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Liberian Elected Mayor in U.S. Laments Political Impasse in Liberia

Liberian Elected Mayor in U.S. Laments Political Impasse in Liberia

Monrovia – Mr. Wilmot Collins, a Liberian elected as Mayor of Helena in the Western State of Montana, has called on his fellow Liberians to put their country first.


Report by Lennart Dodoo, This email address is being protected from spambots. You need JavaScript enabled to view it.


Speaking to the Voice of America on Wednesday, the newly elected mayor lamented the political situation in Liberia and urged Liberians to put country above individual. He also admonished Liberians not to get involved in violence irrespective of the electoral crisis in the country.

“Our country is way too delicate for us to even think about what I have been reading in the social media. Let the political process play out. I hear it is in the hands of the Supreme Court. Let the Supreme Court play it out. We have to be patient; we have to put Liberia first. We cannot continue to put individuals first.

It should be Liberia first, and if they will go with that message of putting Liberia first, I think we will get away from crawling and we will start to walk because we’ve been crawling forever; we need to start walking. We can start to walk by putting Liberia first. That’s what I am doing. I’m putting my community, Helena, first,” Mayor Collins said.

Helena is a white dominated city where racial tensions are high, but speaking to the VOA on Wednesday, Collins said, he considered himself fortunate to have lived in city and though he had experienced racial discrimination of some sort, the community had always worked with him through the process.

Collins: “I remember, when I first came, people marked my home with KKK, but guess what? My neighborhood got together and my neighborhood washed my walls down. Now, I know we see racial tensions everywhere, but do we see the kind of results I have seen in Helena, No. We don’t see those results.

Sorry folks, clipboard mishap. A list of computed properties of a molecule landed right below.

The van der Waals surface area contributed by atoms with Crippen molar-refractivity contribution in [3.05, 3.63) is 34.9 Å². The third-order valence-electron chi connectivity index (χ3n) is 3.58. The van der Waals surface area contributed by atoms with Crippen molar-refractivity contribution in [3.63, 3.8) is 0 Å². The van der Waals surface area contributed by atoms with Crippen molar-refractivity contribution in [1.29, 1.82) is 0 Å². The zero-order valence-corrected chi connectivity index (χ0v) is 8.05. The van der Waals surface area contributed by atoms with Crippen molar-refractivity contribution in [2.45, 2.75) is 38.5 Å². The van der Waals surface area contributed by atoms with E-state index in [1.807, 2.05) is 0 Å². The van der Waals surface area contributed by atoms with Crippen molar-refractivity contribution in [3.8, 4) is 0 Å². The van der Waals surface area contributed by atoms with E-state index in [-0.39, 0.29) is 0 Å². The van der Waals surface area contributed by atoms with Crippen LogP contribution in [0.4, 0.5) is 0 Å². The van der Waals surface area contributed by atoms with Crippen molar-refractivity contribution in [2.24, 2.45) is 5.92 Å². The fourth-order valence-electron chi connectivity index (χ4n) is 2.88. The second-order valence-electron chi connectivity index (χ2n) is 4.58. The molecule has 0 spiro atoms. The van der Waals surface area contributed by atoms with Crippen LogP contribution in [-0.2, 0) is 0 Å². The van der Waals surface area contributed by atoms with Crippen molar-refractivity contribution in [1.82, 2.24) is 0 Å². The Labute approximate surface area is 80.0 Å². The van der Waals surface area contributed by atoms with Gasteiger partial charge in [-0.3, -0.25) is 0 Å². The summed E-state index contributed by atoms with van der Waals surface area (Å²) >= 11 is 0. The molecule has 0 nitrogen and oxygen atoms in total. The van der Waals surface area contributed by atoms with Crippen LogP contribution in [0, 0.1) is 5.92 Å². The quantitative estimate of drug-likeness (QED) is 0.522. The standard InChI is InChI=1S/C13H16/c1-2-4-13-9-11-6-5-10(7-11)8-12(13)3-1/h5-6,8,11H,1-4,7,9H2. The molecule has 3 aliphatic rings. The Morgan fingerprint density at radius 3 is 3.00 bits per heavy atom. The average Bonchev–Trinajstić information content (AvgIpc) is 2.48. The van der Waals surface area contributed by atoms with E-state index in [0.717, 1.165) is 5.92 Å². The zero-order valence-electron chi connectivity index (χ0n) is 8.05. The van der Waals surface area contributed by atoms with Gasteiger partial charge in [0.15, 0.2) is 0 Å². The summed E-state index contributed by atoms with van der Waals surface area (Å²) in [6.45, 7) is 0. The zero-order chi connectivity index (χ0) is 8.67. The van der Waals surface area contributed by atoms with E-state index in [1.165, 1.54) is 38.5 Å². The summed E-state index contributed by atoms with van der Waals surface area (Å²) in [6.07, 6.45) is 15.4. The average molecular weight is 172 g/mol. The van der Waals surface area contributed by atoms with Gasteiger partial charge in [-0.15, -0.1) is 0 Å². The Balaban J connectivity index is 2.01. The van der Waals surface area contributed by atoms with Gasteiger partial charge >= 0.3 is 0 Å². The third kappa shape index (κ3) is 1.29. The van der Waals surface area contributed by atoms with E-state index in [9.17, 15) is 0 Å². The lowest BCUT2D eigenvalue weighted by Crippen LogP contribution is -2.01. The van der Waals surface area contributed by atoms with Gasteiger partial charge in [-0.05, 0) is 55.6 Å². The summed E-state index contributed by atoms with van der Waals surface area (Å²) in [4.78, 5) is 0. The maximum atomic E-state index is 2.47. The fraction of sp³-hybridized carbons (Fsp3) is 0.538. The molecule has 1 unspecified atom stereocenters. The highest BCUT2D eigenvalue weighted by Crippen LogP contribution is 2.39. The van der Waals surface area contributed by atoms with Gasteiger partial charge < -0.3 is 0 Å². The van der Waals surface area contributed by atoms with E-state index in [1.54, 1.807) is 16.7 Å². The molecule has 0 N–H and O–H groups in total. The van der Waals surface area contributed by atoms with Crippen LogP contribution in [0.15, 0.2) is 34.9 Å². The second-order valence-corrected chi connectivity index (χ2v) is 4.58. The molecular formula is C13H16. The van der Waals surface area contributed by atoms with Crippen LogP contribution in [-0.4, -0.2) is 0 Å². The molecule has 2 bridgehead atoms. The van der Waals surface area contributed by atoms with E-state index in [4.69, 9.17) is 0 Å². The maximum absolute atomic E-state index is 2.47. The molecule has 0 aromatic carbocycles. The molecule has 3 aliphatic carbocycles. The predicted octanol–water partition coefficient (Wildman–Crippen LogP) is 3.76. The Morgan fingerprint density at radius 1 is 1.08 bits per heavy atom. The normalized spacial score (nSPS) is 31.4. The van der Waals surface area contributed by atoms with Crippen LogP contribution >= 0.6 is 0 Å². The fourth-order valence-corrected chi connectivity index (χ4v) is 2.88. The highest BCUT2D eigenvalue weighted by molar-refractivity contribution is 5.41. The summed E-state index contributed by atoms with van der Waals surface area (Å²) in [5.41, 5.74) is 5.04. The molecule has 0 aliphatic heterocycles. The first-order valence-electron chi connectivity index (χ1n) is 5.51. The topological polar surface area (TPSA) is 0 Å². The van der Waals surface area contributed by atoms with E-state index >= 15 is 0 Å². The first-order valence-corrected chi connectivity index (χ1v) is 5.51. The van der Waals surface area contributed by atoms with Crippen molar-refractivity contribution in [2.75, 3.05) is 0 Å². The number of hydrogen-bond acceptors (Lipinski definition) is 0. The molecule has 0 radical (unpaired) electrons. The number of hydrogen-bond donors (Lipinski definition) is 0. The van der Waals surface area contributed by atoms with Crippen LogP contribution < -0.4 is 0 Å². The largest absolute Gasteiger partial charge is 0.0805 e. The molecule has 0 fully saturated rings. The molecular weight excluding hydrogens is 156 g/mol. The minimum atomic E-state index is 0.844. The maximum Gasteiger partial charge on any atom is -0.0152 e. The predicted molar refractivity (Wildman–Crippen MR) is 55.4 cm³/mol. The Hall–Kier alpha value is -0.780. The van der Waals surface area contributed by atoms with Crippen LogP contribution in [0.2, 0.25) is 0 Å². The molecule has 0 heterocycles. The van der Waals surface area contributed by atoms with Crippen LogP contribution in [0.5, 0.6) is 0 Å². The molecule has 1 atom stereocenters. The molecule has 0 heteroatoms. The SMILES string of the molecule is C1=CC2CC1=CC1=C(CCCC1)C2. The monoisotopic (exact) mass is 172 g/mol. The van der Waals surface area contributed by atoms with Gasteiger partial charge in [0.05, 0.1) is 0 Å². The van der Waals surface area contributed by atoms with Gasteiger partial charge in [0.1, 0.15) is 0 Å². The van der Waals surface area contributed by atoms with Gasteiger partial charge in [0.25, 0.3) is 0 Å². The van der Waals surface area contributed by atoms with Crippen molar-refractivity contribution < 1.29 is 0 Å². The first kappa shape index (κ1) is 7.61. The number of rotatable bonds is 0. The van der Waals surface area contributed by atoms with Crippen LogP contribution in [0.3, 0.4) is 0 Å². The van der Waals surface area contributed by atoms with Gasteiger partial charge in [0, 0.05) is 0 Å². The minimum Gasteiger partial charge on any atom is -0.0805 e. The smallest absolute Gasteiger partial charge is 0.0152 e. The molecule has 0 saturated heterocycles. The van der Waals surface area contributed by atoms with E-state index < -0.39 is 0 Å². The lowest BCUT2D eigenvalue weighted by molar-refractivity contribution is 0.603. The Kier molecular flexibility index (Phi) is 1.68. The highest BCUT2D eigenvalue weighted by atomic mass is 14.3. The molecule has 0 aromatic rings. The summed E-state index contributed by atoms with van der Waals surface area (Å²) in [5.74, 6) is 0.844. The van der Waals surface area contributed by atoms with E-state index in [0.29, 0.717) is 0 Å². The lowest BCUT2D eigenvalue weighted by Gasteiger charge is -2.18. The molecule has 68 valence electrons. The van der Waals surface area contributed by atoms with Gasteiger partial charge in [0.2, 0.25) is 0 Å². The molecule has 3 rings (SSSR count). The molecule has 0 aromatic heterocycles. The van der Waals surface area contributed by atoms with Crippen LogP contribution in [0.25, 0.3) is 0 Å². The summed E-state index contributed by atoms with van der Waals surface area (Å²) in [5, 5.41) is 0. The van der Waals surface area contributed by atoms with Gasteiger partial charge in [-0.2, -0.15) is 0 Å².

So that’s why I love this community because even though we do have a few people who are pretty negative, the overwhelming experience I’ve had here with my family has been positive.”

He told the Voice of America that his victory was based on the type of campaign he employed. According to Mayor Collins, his campaign was exploratory, where he spoke with voters to ascertain issues that were pertinent and important to them.

Collins said, “We knocked on doors; we had forums; we spoke to almost everybody. I ran on a ticket with other two progressives who were running for commissioners, and all three of us won because the voters heard our issues; they heard our platforms and that’s what they wanted, and they spoke loudly.

We didn’t leave anything undone. We did everything a campaign should do. We knocked on doors; we attended different candidate forums; we spoke to different groups, and we did a hunk and wave; we did everything and they knew it was time for us. And they spoke.”

Being an immigrant in the United States, the newly elected mayor linked his success to his family and hard work. According to him, upon fleeing Liberia to the United States, hard work remained his focus, which he said, has brought him to where he is now.

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